Failure stings. So do difficult customers, hurt reputations, and punishing recessions. But bitterness only perpetuates the pain and can lead to greater losses.

I see it in clients all of the time. The blame, bitterness, and lack of forgiveness that accompanies a failed partnership or other difficult circumstance lead to disruptive emotions and fearful thinking. This is, of course, the kiss of death in business.

What are the signs of bitterness?

  • You're consistently externalizing blame. When you continue to criticize, judge, and point the finger at others years after an upsetting event, bitterness has probably set in.
  • You're hypersensitive. Bitter people often become touchy and upset by small incidents. They may be suspicious of others' intentions and have a difficult time trusting them.
  • You're regretful. Anger and bitterness make it difficult to take responsibility for your own actions without experiencing blame and regret. If you're stuck in a cycle of remorse and sadness there may be some unresolved bitterness lurking within.

Why is bitterness so damaging?

  • Stress hormones. The negative emotions attached to bitterness can influence stress responses and release the hormone cortisol. Chronically high levels of this hormone can affect the immune system and increase the odds of disease.
  • Warped reality. Holding on to negative emotions alters your perception of what is possible. A failed partnership may lead to the belief that no partnership can be successful; a downturn in the economy can result in a misguided belief that you have no control over the success or failure of your business.
  • Stasis. Bitterness may keep you stuck in something that's not working. I've seen people cling to their bitterness in such a way that it seems they are trying to get even with or prove a point to the offending person. These people become resistant to change and remain attached to a failing business model for fear of letting the other person off the hook.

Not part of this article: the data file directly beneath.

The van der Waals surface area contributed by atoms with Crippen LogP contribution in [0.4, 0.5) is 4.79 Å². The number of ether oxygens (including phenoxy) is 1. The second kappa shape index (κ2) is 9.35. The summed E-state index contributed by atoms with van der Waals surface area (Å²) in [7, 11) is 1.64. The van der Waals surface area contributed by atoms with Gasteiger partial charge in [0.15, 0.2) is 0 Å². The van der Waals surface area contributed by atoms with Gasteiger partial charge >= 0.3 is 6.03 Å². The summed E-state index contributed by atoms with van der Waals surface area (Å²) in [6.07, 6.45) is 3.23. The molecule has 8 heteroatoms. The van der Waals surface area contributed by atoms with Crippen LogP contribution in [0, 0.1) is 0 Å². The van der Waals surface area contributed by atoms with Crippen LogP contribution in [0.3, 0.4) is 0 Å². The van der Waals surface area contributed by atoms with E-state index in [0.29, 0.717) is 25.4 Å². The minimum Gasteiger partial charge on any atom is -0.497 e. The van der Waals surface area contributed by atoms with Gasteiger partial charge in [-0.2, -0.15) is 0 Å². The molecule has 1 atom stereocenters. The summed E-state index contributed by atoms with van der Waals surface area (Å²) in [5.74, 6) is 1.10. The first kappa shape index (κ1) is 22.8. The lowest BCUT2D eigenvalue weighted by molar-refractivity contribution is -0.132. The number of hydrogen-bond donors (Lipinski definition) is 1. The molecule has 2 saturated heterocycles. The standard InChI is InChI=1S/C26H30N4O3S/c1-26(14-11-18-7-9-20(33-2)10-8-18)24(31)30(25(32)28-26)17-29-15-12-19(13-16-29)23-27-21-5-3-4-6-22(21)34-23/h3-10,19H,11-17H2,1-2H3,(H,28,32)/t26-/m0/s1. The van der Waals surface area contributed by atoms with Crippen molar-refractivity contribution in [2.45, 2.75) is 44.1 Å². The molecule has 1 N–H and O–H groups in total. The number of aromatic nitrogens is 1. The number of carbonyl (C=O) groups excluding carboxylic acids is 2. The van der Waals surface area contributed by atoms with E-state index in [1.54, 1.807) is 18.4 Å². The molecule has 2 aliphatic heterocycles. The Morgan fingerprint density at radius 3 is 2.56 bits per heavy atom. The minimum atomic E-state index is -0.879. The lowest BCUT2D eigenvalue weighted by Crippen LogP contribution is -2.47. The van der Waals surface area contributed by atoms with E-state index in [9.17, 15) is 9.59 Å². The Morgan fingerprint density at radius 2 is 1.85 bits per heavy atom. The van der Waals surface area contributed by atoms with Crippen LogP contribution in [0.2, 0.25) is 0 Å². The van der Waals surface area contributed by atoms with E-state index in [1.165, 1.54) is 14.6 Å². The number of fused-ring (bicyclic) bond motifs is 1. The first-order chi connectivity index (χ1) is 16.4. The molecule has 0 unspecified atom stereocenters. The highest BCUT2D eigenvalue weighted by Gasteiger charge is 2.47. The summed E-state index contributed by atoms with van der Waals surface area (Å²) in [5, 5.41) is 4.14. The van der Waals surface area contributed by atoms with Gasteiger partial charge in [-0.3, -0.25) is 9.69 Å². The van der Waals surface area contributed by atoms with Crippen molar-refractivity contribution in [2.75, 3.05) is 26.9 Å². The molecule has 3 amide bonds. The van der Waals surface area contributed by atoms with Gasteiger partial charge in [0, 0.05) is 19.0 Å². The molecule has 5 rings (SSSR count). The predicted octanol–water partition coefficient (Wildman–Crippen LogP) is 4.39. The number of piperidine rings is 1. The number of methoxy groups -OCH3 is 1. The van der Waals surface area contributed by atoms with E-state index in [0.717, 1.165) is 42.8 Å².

How can bitterness be resolved?

  • Forgive them. It may seem impossible to forgive the betrayal or selfish behavior of another, but I've helped countless people through the process. This always leads to the development of a healthier, happier entrepreneur and greater success in life and business. When bitterness lessens its grip, you can focus on other, more positive parts of your life and career. To initiate the process of forgiveness, explore the fact that continued anger and resentment hurt only you, your loved ones, and your business. You give away your power when you allow undeserving individuals and their actions to take up space in your head. Also remember that your intent is to forgive the actions of others, not condone them.
  • Take responsibility. Taking responsibility for your own actions, past and present, will stop the cycle of blame. This goes a long way in the bitterness-recovery process.
  • Be productive. Recognize when you're engaging in vengeful fantasies and turn your thoughts to something more uplifting or productive.
  • Shift your perspective. Lastly, discuss your feelings and viewpoints with a professional, objective third party, like your coach. There are many tools available to you that will make it easier to let go of the past and take on a fresh, healthy perspective.